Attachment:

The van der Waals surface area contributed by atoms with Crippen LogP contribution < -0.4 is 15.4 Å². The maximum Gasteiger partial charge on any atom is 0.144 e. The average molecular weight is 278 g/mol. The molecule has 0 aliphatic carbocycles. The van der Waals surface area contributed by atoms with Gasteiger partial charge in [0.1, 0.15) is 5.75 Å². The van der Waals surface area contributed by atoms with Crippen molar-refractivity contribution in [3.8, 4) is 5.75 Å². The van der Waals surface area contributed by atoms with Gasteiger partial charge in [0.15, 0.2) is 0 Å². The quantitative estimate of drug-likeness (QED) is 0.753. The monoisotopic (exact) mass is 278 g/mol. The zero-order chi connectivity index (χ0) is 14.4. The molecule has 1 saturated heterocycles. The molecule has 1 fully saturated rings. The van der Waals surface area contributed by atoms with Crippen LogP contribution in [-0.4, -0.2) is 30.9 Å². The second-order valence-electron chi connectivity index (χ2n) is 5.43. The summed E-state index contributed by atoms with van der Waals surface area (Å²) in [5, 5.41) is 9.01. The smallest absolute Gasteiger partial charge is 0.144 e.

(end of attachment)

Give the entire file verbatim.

The van der Waals surface area contributed by atoms with Crippen LogP contribution < -0.4 is 15.4 Å². The maximum Gasteiger partial charge on any atom is 0.144 e. The average molecular weight is 278 g/mol. The molecule has 0 aliphatic carbocycles. The van der Waals surface area contributed by atoms with Gasteiger partial charge in [0.1, 0.15) is 5.75 Å². The van der Waals surface area contributed by atoms with Crippen molar-refractivity contribution in [3.8, 4) is 5.75 Å². The van der Waals surface area contributed by atoms with Gasteiger partial charge in [0.15, 0.2) is 0 Å². The quantitative estimate of drug-likeness (QED) is 0.753. The monoisotopic (exact) mass is 278 g/mol. The zero-order chi connectivity index (χ0) is 14.4. The molecule has 1 saturated heterocycles. The molecule has 1 fully saturated rings. The van der Waals surface area contributed by atoms with Crippen LogP contribution in [-0.4, -0.2) is 30.9 Å². The second-order valence-electron chi connectivity index (χ2n) is 5.43. The summed E-state index contributed by atoms with van der Waals surface area (Å²) in [5, 5.41) is 9.01. The smallest absolute Gasteiger partial charge is 0.144 e.